Kukus, or open-faced omelets, are another versatile staple that can be served as a snack, appetizer or main dish. They can be served hot or cold and hold in the fridge for several days, making them perfect for a quick leftover meal with a salad. I loved the apple, raisin, and date omelet: I used Fuji apples (but left out the optional cayenne), and I loved the hint of rosewater in the batter. I also tried the pistachio kuku with its side salad of heart of Romaine and dill; I would have never thought to make an omelet with nuts (you grind them with sugar in the food processor first, so there are no large chunks), but it was a very pleasant discovery. Instructions are also included for finishing the omelet in the oven rather than the stovetop (I found that my Le Creuset 10″ cast iron skillet was perfect for this).
Another revelation was the fish baked in yogurt with walnut and dill topping. The yogurt kept the fish wonderfully moist, while the walnut topping made with fresh herbs and bread crumbs added a wonderful crunch. There are numerous variations for kababs including lamb, veal, fish, and organ meats, as well as an incredibly thorough chapter on rice dishes, chelows and polows with fantastic step-by-step photos on how to prepare the tahdig, the golden crust at the bottom of the rice pot that is the most prized part, with no fewer than seven variations. There are even instructions on how to make Persian rice in a rice cooker, a handy touch for busy modern cooks. Polows are one of my favorite things to make as I regularly have many spices and dried fruits on hand, and the many variations using seasonal fruits such as apples and quince make for lots of happy exploring.
As a baker, I particularly enjoyed the chapters on desserts, pastries and candies and breads. One of my favorite discoveries was the Armenian sweet bread; I found I had all the ingredients on hand (I used ghee in place of butter) and substituted cardamom for mahlab, and the three resulting loaves looked just like those pictured (see above for photo). Due to it being a very rich dough, the bread does not rise much, but the moist crumb was delicately scented with cardamom and just sweet enough (I used pearl sugar as a garnish). It also freezes well for last-minute company. Chapters on preserves and pickles, drinks (including tea, coffee, and flavored syrups), and snacks and street foods round out the offerings.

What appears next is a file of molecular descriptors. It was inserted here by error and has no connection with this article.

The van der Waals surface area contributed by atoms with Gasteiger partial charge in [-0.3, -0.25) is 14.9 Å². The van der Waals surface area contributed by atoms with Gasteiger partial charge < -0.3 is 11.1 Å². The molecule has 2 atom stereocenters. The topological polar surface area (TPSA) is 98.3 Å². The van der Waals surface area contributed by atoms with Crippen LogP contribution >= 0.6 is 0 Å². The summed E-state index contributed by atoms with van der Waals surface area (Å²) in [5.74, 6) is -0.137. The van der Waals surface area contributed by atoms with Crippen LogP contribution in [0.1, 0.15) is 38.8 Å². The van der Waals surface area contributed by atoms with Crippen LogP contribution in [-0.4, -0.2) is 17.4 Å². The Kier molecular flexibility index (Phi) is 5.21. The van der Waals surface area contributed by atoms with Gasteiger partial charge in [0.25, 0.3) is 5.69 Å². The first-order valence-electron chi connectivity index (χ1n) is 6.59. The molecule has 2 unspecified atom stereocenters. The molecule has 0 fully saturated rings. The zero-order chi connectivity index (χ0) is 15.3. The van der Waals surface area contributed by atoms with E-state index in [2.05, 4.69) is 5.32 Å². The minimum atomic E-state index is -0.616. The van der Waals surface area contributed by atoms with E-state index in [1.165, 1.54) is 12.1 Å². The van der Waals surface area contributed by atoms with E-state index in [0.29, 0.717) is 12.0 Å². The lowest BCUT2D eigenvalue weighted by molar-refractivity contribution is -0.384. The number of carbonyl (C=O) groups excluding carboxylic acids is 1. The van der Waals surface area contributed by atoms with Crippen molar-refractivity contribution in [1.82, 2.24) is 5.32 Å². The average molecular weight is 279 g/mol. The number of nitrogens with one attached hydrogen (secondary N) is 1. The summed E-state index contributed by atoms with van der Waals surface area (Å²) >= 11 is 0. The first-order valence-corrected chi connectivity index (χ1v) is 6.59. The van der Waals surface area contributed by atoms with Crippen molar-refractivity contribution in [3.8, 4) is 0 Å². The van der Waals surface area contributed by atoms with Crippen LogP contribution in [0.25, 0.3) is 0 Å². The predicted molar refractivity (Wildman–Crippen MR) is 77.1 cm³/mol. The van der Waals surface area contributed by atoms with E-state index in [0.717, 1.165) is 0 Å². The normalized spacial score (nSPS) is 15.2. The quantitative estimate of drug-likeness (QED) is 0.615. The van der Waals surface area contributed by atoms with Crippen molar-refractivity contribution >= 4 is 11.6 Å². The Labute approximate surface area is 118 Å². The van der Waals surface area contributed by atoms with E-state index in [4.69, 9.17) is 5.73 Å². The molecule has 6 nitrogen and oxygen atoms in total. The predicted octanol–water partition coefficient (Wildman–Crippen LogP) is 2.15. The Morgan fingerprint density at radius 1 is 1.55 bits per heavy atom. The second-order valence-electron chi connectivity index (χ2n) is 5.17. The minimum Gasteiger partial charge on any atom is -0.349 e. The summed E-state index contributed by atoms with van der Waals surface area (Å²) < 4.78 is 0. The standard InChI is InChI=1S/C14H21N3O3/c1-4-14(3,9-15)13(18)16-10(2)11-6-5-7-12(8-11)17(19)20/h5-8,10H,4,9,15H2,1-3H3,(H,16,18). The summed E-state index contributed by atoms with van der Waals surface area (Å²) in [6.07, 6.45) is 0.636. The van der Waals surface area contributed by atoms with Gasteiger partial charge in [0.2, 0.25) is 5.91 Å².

This beautiful anniversary edition of “Food of Life” captures the essence of Iran both ancient and modern, and the book brims with poetry, grace, and the joy of a good meal with family and friends. This is a beautiful tribute to Persian cuisine and culture; the scent of saffron and rosewater seems to rise from its pages, and I find myself coming back to its recipes and stories again and again. “Food of Life” holds a place of honor in my cookbook collection, and I hope it becomes one of your favorites as well. Nush-e Jan!
(Review copy courtesy of Mage Publishers)